|Publication number||US4839455 A|
|Application number||US 07/090,859|
|Publication date||Jun 13, 1989|
|Filing date||Aug 28, 1987|
|Priority date||Aug 28, 1987|
|Also published as||CA1328522C, DE3850539D1, DE3850539T2, EP0307102A1, EP0307102B1|
|Publication number||07090859, 090859, US 4839455 A, US 4839455A, US-A-4839455, US4839455 A, US4839455A|
|Inventors||James J. Fong|
|Original Assignee||Minnesota Mining And Manufacturing Company|
|Export Citation||BiBTeX, EndNote, RefMan|
|Patent Citations (8), Referenced by (23), Classifications (17), Legal Events (7)|
|External Links: USPTO, USPTO Assignment, Espacenet|
This invention relates to a one-part moisture-curable urethane composition, a method of providing a protective coating by application of the composition to a substrate, and to substrate such as wood coated therewith.
Coatings containing polyurethane are very popular because they provide a clear coating on wood which has flexiblity, thoughness, abrasion resistance, and chemical resistance. The polyurethane coating may be either a two-component or a one-component system. The two-component systems are genrally inconvenient to use because they have a short pot life and are difficult to apply. The use of two-component systems as a wood finish is thus generally limited to professionals.
The one-component, moisture-cureable polyurethane systems are well known as clear wood finishes. One type, the isocyanate modified drying oil or urethane oil, depends for its final curing upon the oxidative polymerization of double bonds of the drying oil fatty acid portion. Another type, the so-called blocked isocyanate coating system, involves the heat curing of an end-capped isocyanate which is blocked by phenol or ketoxime that is curable with a polyol via thermal regeneration of the isocyanate.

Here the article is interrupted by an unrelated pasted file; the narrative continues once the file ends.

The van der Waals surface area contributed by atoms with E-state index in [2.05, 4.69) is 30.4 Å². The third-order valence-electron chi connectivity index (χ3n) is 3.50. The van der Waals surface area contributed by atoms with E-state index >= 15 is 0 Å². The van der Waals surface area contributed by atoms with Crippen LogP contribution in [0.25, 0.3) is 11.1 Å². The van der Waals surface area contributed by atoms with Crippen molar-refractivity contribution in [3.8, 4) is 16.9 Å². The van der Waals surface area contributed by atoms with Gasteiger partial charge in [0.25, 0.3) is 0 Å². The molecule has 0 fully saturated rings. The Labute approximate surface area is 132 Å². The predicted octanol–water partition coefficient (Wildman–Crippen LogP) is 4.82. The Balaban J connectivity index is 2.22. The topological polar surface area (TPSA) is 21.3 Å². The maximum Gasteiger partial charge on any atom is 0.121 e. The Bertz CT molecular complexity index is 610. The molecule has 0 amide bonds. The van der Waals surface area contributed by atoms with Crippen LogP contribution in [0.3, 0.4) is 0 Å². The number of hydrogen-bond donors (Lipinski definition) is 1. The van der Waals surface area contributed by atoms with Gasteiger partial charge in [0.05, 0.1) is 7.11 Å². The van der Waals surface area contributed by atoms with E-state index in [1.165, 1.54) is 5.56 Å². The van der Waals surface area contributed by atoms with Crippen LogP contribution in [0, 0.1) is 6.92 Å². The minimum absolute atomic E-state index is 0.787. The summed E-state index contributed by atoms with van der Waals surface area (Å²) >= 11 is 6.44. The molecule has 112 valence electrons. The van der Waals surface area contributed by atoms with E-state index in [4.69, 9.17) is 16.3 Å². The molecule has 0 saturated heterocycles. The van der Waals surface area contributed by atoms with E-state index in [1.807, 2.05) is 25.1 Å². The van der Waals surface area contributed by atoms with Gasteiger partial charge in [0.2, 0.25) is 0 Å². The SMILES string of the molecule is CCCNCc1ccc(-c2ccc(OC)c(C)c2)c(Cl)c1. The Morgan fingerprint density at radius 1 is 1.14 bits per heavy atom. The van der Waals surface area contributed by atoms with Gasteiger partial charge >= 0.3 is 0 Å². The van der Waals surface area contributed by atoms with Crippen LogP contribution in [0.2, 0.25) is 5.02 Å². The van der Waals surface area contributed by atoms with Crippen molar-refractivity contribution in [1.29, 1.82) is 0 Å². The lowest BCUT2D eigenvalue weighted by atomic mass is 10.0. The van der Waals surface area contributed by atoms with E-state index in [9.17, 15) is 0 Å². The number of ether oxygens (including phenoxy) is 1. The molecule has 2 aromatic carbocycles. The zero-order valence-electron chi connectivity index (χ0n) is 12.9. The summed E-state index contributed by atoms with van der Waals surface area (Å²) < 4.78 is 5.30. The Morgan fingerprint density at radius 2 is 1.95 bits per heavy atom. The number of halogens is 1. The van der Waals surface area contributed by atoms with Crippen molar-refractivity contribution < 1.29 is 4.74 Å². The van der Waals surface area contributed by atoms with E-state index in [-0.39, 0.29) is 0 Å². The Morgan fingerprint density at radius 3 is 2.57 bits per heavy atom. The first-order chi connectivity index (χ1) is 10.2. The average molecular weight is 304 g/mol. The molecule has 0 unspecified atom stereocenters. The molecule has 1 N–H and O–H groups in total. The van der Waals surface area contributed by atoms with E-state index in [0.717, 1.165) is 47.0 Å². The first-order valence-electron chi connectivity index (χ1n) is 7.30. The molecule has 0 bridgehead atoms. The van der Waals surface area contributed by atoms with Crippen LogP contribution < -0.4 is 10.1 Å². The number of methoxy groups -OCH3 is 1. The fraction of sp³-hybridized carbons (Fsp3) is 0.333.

U.S. Pat. No. 4,222,909, issued to D. W. Brixius et al, discloses a moisture curable coating composition comprising low molecular weigh isocyanate functional acrylic polymer having a terminal thioalkyl group based on the copolymerized isocyanatoalkyl methacrylate. U.S. Pat. No. 4,217,436, issued to Richter et al, discloses the use of a novel bis cyclic urea blend with polymeric polyols to form one-component room temperature stable curable composition. The bis cyclic urea is easily converted to aliphatic diisocyanate simply by heating. U.S. Pat. No. 4,565,857, issued to Grant, discloses a protective coating system comprising a polymerizable ethylenically unsaturated compound having an isocyanate group reacted with the hydroxyl groups of the celluose ester. This thermoplastic polymer can be coated on a wood surface by conventional methods and, following a final cure, thermoset by exposure to ultra violet light. U.S. Pat. No. 4,600,790, issued to Eck et al discloses a moisture curable composition containing SiC-bonded biuret groups, which is prepared by reacting amino functional silane with mono or diisocyanates, that serves as an additive to lacquers. U.S. Pat. No. 4,289,869, issued to Zengel et al, describes a moisture curable mixture containing polysocyanate and polyepoxide with an N,N'-substituted imidazolidine or hexahydropyrimidine derivative as a moisture activated hardener. U.S. Pat. No. 4,625,012, issued to Risk et al, discloses the preparation of a moisture curable polyurethane polymer containing terminal socyanate and alkoxysilane by a two-step reaction route, to provide a sealing material for non-porous surfaces such as glass and ceramic. U.S. Pat. No. 4,539,345, issued to Hansen, teaches one-part moisture-curable polyurethane adhesive, coating, sealant, or casting compositions based on a blend of isocyanate-functional prepolymer, terpene-phenolic resin, and a silane compound.
The polyurethane coating compositions disclosed in the cited prior art have problems or disadvantages. For example, the cellulose-type urethane coatings lack the ability to provide heat and stain resistance, oil-type urethane systems require the use of heat and UV radiation for curing, polymerizable isocyanate-silane polymers have a relatively short pot life due to high molecular weight, and some coatings are complicated to use and/or are relatively expensive to prepare because they use sophisticated materials. Many of these disadvantages can be overcome by the present invention.
The present invention provides a one-part, moisture-curable composition that comprises triisocyanate prepolymer, an amount of epoxy silane effective to crosslink the prepolymer, and sufficient compatible liquid vehicle to make the composition suitable for application.